Crash, Bang, Wallop!

Invalid carriage strapped on a trailer about to be towed away for repair
Invacar on a trailer.

In the last blog, I told you about my first attempt at driving a Tippen Delta 2 invalid carriage (Noddy) before I’d had any instruction. As you may recall, it didn’t end well. A rose bed was trampled, and a brick wall used as a brake.

Driving Lesson

Once I’d got the Noddy back from the repairers, I had my first driving lesson. As it turned out, it was my only driving lesson, and it took place on the estate where I lived. After explaining the basic controls, the instructor sat beside me on the floor and asked me to drive around the estate. The fact that carrying a passenger was illegal didn’t seem to bother him.

The instructor then got out and explained that he wanted to test my ability to make an emergency stop. He explained that he would go and hide behind some parked cars. I should drive around, and when he jumped out and lowered his right arm, I had to perform the emergency stop. Given my driving skills and limited experience, this was an extraordinarily brave or foolhardy thing for him to do. As it turned out, I managed not to kill him, and he lived to fight another day. After about an hour of driving around, he seemed satisfied that I understood the basics and had rudimentary control over the vehicle. With that done and with my provisional driving license in my back pocket, he left me to it.

Not for the faint-hearted

Driving a Noddy was not for the faint-hearted; the dangers were many and varied. The fact that it only had three wheels meant it was extremely unstable. The engine was underpowered and only drove one rear wheel; the brakes only operated on the rear wheels, so stopping was a bit hit-and-miss; more of this later.

The Noddy’s light weight meant that whenever it overtook a large vehicle or passed a street with a side wind, it tended to jump sideways, frightening the life out of any motorist trying to overtake. I recall coming down Kingston Hill at around fifty miles an hour (pretty quick for a Noddy) when I noticed that the horizon was changing and that I had lost the steering. My speed had lifted the front wheel off the ground; the Noddy was slowly becoming a glider.

Noisy, cold, unreliable, passengers forbidden and stigmatising they certainly were, but I loved mine. For the first time in my life, I moved at the speed I wanted to, and I could go anywhere, and at whatever time I chose. So exciting and so liberating. Freedom.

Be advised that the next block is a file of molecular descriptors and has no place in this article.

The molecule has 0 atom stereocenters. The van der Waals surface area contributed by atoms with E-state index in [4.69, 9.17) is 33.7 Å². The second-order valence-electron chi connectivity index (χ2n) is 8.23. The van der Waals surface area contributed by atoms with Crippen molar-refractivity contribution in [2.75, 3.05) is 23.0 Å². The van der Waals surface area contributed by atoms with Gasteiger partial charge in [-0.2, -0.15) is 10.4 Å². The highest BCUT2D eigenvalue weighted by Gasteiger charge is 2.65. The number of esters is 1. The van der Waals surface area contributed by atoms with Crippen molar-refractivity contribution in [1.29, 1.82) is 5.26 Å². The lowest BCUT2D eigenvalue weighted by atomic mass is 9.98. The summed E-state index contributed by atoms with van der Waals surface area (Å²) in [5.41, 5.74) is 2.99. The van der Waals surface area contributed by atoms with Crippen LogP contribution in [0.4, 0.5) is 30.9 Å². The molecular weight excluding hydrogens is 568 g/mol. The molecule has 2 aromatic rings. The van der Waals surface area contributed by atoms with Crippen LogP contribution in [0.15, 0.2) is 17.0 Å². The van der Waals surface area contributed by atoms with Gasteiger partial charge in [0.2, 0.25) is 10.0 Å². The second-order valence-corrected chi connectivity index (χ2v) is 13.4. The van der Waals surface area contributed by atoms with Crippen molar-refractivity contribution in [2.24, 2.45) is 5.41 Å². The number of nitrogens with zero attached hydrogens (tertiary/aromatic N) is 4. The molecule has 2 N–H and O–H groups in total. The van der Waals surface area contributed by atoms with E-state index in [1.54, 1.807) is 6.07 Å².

Tippen Delta 2 with a beige folding roof
Tippen Delta 2 with a folding roof.

Crashes, Bangs and Wallops

They say freedom comes at a price. In my case, the price involved the indignity of being labelled when driving, plus scratched paint, holes in the fibreglass and injured pride.

As an immature and somewhat irresponsible seventeen-year-old, my thirst for adventure mixed with an inherently unsafe vehicle led to several unwanted dramatic motoring calamities. I discovered that I had a natural talent for crashing into things. Let me share some of the more memorable moments.

As I mentioned earlier, passengers were not allowed in Noddys. So with a flagrant disregard for the rules, I took my best friend, Phil Churchill, out for a spin. My Noddy had a sliding door on the left-hand side, and Phil sat on the floor next to me, and we headed for the Richmond Ice Rink a few miles away. As we approached the venue, we noticed two attractive young women walking along the pavement on the other side of the road. After spending a few seconds looking at them, I looked back at the road.

My attention was drawn to a Mini that was reversing out of a driveway right in front of me. I swerved, but a bit too late; my door inserted itself into the Mini’s rear bumper and was completely torn off, exposing Phil to the elements. The door remained neatly wedged upright in the Mini’s bumper while a woman climbed out of the car holding a yappy dog. She very understandably questioned our parentage and told us what we could with ourselves while her dog struggled to get close enough to Phil to tear chunks out of him.